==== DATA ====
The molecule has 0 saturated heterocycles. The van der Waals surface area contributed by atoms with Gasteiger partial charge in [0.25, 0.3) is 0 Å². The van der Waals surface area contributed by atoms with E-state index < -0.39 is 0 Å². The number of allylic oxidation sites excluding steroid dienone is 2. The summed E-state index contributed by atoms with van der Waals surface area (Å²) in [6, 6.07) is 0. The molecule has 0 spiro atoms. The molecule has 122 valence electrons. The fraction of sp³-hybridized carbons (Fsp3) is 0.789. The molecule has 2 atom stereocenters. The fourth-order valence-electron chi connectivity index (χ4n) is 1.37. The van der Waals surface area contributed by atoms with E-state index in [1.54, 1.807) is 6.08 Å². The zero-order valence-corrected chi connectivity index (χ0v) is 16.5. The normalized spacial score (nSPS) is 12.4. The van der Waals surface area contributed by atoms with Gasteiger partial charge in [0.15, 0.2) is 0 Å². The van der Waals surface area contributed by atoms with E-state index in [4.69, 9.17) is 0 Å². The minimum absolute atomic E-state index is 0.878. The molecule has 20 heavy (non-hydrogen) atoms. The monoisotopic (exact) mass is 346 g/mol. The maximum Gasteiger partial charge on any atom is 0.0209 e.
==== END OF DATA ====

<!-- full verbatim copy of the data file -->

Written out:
The molecule has 0 saturated heterocycles. The van der Waals surface area contributed by atoms with Gasteiger partial charge in [0.25, 0.3) is 0 Å². The van der Waals surface area contributed by atoms with E-state index < -0.39 is 0 Å². The number of allylic oxidation sites excluding steroid dienone is 2. The summed E-state index contributed by atoms with van der Waals surface area (Å²) in [6, 6.07) is 0. The molecule has 0 spiro atoms. The molecule has 122 valence electrons. The fraction of sp³-hybridized carbons (Fsp3) is 0.789. The molecule has 2 atom stereocenters. The fourth-order valence-electron chi connectivity index (χ4n) is 1.37. The van der Waals surface area contributed by atoms with E-state index in [1.54, 1.807) is 6.08 Å². The zero-order valence-corrected chi connectivity index (χ0v) is 16.5. The normalized spacial score (nSPS) is 12.4. The van der Waals surface area contributed by atoms with Gasteiger partial charge in [0.15, 0.2) is 0 Å². The van der Waals surface area contributed by atoms with E-state index in [4.69, 9.17) is 0 Å². The minimum absolute atomic E-state index is 0.878. The molecule has 20 heavy (non-hydrogen) atoms. The monoisotopic (exact) mass is 346 g/mol. The maximum Gasteiger partial charge on any atom is 0.0209 e.